Sovereign state loans right now are giving a higher yield than corporate bonds of the same maturity which is an abnormality, Arvind Konar, the head of fixed income at Almondz Global Securities pointed out. He noted that normally the difference on yield between government securities, state development loans and corporate bonds is about 30 bps each. However, yields on corporate bonds have contracted as there isnt enough supply, Konar explained.
RBI on Tuesday concluded an auction for state development loans for 12 states with an aggregate amount of R7,130 crore, with an average yield of 8.99% half-yearly for a tenure of 10 years. The total subscription was Rs 6,130 crore.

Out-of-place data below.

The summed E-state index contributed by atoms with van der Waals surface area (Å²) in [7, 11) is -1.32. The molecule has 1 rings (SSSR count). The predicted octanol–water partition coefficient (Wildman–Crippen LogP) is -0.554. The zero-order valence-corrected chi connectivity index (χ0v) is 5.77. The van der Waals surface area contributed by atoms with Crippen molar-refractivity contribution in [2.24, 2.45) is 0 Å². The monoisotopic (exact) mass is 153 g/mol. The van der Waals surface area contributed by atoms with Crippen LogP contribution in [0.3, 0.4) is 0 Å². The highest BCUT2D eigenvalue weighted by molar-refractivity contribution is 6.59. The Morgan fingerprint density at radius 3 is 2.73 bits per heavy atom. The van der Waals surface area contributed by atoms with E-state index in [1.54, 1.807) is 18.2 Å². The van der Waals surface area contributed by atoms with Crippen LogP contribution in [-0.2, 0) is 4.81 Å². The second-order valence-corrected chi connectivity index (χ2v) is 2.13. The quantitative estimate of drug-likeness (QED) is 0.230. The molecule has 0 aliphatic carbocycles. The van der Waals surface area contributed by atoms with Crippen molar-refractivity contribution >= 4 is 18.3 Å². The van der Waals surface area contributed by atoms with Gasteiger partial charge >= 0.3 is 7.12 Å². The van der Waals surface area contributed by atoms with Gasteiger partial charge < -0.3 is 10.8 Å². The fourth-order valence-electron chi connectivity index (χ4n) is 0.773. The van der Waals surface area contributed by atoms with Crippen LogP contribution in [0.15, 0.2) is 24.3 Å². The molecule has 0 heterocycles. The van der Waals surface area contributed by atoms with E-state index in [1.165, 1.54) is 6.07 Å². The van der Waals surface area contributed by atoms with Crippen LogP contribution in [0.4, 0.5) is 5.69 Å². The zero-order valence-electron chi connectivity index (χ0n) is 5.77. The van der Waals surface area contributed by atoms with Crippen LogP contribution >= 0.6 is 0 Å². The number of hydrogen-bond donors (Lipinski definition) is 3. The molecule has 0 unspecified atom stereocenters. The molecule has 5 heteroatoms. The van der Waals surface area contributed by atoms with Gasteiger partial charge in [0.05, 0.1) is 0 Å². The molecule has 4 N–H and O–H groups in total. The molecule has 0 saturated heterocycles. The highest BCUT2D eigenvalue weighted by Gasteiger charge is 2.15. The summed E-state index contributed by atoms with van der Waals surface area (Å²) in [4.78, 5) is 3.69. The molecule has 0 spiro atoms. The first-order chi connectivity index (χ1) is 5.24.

NS Venkatesh, the executive director and head of treasury at IDBI Bank, points out the yield on 10-year gilts is 8.7% while the state development loans offer 25 bps more, so it makes an attractive investment for banks if they have space in the held-to-maturity category. There are no new issuances from corporate bonds following changes in the companies Act, so banks will opt for this, he said.
The state development loans will find favour with a number of insurance companies that need to fill their quota. Generally, they would like to hold them to maturity, said Lakshmi Iyer, chief investment officer at Kotak Mahindra Asset Management. They would be an attractive investment for banks as the investment since they are eligible to be part of the Statutory Liquidity Ratio, Iyer added.